Insecurity and Introspection

People often ask me, “Hey TML, how do you cope with the crippling anxiety and self-doubt that comes with no one reading your work?”  Well, the answer is simple:

Not very well.

Well… alright.  I guess I’m being melodramatic again.  To be honest, it doesn’t actually bother me THAT MUCH.  Sure, it can be disappointing to have something you put your blood, sweat, tears, and other such bodily fluids into be completely ignored, but really, it’s not THAT big of a deal.  I mean, does it fill me with feelings of inadequacy and self-loathing?  Sure, you could say that.  Does it remind me time and time again that I will never be as good as any of the other writers and authors out there?  Yeah, a little bit.  But generally speaking, is it that bad?

Yeah, pretty much.

Or at least it used to be.  Back when I still had Facebook and was a normal, socially connected individual, I used to suffer from a lot of self-doubt.  There was a lot of pressure to get likes, to be funny and witty and meet a certain social quota.  Most of this was my whole issue with needing people to validate my value, to reassure me that I wasn’t the sack of shit I was so sure I was.  I mean, let’s face it: insecure people thirst for security.  And there’s nothing wrong with receiving validation from other people.  What’s wrong is when this validation is false; when it’s hollow and short-lived.  Sure, it feels good for a moment.  But deep down inside we know that it’s fake and meaningless, and it only deepens our appetite.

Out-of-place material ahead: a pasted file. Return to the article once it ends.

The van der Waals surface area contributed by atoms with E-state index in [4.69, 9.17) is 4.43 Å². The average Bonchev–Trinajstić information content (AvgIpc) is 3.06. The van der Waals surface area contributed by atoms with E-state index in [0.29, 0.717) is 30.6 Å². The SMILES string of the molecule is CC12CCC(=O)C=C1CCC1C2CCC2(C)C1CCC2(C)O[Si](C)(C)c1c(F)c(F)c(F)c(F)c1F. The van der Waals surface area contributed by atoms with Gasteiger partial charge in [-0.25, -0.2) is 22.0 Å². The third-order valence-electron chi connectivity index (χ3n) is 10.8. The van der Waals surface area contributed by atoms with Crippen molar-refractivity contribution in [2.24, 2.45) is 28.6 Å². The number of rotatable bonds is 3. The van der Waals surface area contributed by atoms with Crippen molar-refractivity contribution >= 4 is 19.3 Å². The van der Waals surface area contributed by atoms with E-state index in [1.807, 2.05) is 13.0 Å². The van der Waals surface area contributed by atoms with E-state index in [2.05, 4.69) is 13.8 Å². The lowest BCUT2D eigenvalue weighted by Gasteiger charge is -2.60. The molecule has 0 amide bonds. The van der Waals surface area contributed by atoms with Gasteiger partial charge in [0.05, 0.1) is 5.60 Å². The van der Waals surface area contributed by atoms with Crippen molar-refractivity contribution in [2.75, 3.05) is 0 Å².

And when social media came along and concentrated security into a fast and easily deployed set of pixels, it became that much easier to feed the beast.  It’s crazy how something as simple as seeing a thumbs-up icon appear on the bottom of one of your posts can become so addicting.  That rush you get when someone legitimizes your thoughts, your feelings, is a dangerous thing.

Relying on other people to satiate your self-value is not okay.  To depend on other people, strangers even, to validate your work and your effort is to resign yourself to a life of permanent vulnerability at best and crippling insecurity at worst.  Happiness needs to come from inside, not outside.  Because you can never rely on the outside to deliver.

Needless to say I was never a particularly popular person.  But my unpopularity taught me something incredibly important, something I would keep close to me for the rest of my life: people are idiots.  People will step all over you and kick you while your down.  They will spit on you and they will mock you, and worse, they’ll turn their backs to you.  You cannot change that.  All you can do is enjoy what you do.  Do it for you.  Fuck the critics and the disinterested masses, and fuck the feeling that their opinions should ever matter to you.  Do what you love because you love it, not because anyone else should.

Like your own work, even if no one else does.